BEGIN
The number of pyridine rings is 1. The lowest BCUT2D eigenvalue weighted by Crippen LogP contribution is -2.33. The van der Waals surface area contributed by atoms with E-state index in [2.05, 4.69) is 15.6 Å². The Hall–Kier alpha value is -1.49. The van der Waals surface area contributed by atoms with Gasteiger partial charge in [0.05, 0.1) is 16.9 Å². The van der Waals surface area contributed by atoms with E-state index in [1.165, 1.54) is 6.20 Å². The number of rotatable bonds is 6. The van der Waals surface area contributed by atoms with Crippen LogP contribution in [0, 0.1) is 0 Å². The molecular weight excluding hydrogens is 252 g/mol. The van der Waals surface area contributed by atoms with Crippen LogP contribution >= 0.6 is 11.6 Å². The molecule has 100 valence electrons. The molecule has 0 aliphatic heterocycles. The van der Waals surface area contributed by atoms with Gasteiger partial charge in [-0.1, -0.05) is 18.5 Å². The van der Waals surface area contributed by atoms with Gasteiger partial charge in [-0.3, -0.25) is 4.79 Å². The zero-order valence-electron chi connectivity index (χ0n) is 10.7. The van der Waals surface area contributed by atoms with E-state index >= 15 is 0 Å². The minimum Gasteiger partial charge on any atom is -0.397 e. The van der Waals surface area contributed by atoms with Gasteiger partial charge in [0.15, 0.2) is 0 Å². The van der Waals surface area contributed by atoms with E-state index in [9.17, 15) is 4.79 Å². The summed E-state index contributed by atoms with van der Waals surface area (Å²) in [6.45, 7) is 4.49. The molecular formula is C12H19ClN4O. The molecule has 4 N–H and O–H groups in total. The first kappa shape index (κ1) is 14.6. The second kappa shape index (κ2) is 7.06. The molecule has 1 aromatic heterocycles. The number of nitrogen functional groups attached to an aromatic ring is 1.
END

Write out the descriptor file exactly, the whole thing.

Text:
The number of pyridine rings is 1. The lowest BCUT2D eigenvalue weighted by Crippen LogP contribution is -2.33. The van der Waals surface area contributed by atoms with E-state index in [2.05, 4.69) is 15.6 Å². The Hall–Kier alpha value is -1.49. The van der Waals surface area contributed by atoms with Gasteiger partial charge in [0.05, 0.1) is 16.9 Å². The van der Waals surface area contributed by atoms with E-state index in [1.165, 1.54) is 6.20 Å². The number of rotatable bonds is 6. The van der Waals surface area contributed by atoms with Crippen LogP contribution in [0, 0.1) is 0 Å². The molecular weight excluding hydrogens is 252 g/mol. The van der Waals surface area contributed by atoms with Crippen LogP contribution >= 0.6 is 11.6 Å². The molecule has 100 valence electrons. The molecule has 0 aliphatic heterocycles. The van der Waals surface area contributed by atoms with Gasteiger partial charge in [-0.1, -0.05) is 18.5 Å². The van der Waals surface area contributed by atoms with Gasteiger partial charge in [-0.3, -0.25) is 4.79 Å². The zero-order valence-electron chi connectivity index (χ0n) is 10.7. The van der Waals surface area contributed by atoms with E-state index >= 15 is 0 Å². The minimum Gasteiger partial charge on any atom is -0.397 e. The van der Waals surface area contributed by atoms with Gasteiger partial charge in [0.15, 0.2) is 0 Å². The van der Waals surface area contributed by atoms with E-state index in [9.17, 15) is 4.79 Å². The summed E-state index contributed by atoms with van der Waals surface area (Å²) in [6.45, 7) is 4.49. The molecular formula is C12H19ClN4O. The molecule has 4 N–H and O–H groups in total. The first kappa shape index (κ1) is 14.6. The second kappa shape index (κ2) is 7.06. The molecule has 1 aromatic heterocycles. The number of nitrogen functional groups attached to an aromatic ring is 1.